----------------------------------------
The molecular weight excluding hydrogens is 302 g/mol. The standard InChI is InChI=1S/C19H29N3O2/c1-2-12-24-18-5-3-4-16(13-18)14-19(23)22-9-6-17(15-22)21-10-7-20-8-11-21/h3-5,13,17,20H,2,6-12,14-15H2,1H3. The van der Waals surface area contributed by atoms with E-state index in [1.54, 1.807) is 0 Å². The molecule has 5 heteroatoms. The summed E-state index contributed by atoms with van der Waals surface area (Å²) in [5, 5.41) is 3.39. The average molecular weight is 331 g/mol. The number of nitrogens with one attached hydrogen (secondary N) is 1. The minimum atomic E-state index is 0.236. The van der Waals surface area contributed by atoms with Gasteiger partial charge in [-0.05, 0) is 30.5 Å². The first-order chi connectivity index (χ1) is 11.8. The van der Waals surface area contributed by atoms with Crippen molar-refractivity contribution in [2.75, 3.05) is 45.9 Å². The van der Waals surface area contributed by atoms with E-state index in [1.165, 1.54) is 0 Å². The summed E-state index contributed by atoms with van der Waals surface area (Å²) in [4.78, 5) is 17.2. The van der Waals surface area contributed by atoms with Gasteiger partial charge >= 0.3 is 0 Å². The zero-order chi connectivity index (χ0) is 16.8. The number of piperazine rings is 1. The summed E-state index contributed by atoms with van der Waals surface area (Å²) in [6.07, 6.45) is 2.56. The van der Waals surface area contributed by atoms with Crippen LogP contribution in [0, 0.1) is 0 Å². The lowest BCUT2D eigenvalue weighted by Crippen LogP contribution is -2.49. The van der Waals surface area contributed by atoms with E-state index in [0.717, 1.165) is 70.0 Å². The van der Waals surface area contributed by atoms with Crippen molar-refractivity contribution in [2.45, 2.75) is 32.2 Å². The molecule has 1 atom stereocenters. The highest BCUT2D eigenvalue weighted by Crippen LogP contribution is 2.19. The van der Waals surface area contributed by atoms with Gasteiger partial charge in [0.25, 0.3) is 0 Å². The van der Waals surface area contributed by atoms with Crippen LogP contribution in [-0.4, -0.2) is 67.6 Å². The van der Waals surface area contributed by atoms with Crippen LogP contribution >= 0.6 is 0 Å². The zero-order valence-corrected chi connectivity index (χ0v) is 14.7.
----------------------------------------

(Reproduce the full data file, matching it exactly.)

The molecular weight excluding hydrogens is 302 g/mol. The standard InChI is InChI=1S/C19H29N3O2/c1-2-12-24-18-5-3-4-16(13-18)14-19(23)22-9-6-17(15-22)21-10-7-20-8-11-21/h3-5,13,17,20H,2,6-12,14-15H2,1H3. The van der Waals surface area contributed by atoms with E-state index in [1.54, 1.807) is 0 Å². The molecule has 5 heteroatoms. The summed E-state index contributed by atoms with van der Waals surface area (Å²) in [5, 5.41) is 3.39. The average molecular weight is 331 g/mol. The number of nitrogens with one attached hydrogen (secondary N) is 1. The minimum atomic E-state index is 0.236. The van der Waals surface area contributed by atoms with Gasteiger partial charge in [-0.05, 0) is 30.5 Å². The first-order chi connectivity index (χ1) is 11.8. The van der Waals surface area contributed by atoms with Crippen molar-refractivity contribution in [2.75, 3.05) is 45.9 Å². The van der Waals surface area contributed by atoms with E-state index in [1.165, 1.54) is 0 Å². The summed E-state index contributed by atoms with van der Waals surface area (Å²) in [4.78, 5) is 17.2. The van der Waals surface area contributed by atoms with Gasteiger partial charge >= 0.3 is 0 Å². The zero-order chi connectivity index (χ0) is 16.8. The number of piperazine rings is 1. The summed E-state index contributed by atoms with van der Waals surface area (Å²) in [6.07, 6.45) is 2.56. The van der Waals surface area contributed by atoms with Crippen LogP contribution in [0, 0.1) is 0 Å². The lowest BCUT2D eigenvalue weighted by Crippen LogP contribution is -2.49. The van der Waals surface area contributed by atoms with E-state index in [0.717, 1.165) is 70.0 Å². The van der Waals surface area contributed by atoms with Crippen molar-refractivity contribution in [2.45, 2.75) is 32.2 Å². The molecule has 1 atom stereocenters. The highest BCUT2D eigenvalue weighted by Crippen LogP contribution is 2.19. The van der Waals surface area contributed by atoms with Gasteiger partial charge in [0.25, 0.3) is 0 Å². The van der Waals surface area contributed by atoms with Crippen LogP contribution in [-0.4, -0.2) is 67.6 Å². The van der Waals surface area contributed by atoms with Crippen LogP contribution >= 0.6 is 0 Å². The zero-order valence-corrected chi connectivity index (χ0v) is 14.7.